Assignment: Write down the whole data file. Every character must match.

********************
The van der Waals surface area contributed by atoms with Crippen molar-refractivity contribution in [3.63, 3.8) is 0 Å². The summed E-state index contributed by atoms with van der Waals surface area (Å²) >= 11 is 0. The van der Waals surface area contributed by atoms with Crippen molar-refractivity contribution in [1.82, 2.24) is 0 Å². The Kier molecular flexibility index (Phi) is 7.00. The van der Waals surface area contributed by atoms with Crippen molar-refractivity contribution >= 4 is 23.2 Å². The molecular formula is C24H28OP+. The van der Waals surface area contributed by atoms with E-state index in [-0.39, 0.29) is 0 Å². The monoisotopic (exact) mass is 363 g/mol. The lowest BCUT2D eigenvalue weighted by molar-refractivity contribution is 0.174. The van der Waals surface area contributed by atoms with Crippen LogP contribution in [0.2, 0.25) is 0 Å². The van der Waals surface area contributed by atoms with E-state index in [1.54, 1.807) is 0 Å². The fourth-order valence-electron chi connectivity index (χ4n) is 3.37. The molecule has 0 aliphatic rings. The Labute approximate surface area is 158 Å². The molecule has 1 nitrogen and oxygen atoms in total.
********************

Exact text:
The van der Waals surface area contributed by atoms with Crippen molar-refractivity contribution in [3.63, 3.8) is 0 Å². The summed E-state index contributed by atoms with van der Waals surface area (Å²) >= 11 is 0. The van der Waals surface area contributed by atoms with Crippen molar-refractivity contribution in [1.82, 2.24) is 0 Å². The Kier molecular flexibility index (Phi) is 7.00. The van der Waals surface area contributed by atoms with Crippen molar-refractivity contribution >= 4 is 23.2 Å². The molecular formula is C24H28OP+. The van der Waals surface area contributed by atoms with E-state index in [-0.39, 0.29) is 0 Å². The monoisotopic (exact) mass is 363 g/mol. The lowest BCUT2D eigenvalue weighted by molar-refractivity contribution is 0.174. The van der Waals surface area contributed by atoms with Crippen LogP contribution in [0.2, 0.25) is 0 Å². The van der Waals surface area contributed by atoms with E-state index in [1.54, 1.807) is 0 Å². The fourth-order valence-electron chi connectivity index (χ4n) is 3.37. The molecule has 0 aliphatic rings. The Labute approximate surface area is 158 Å². The molecule has 1 nitrogen and oxygen atoms in total.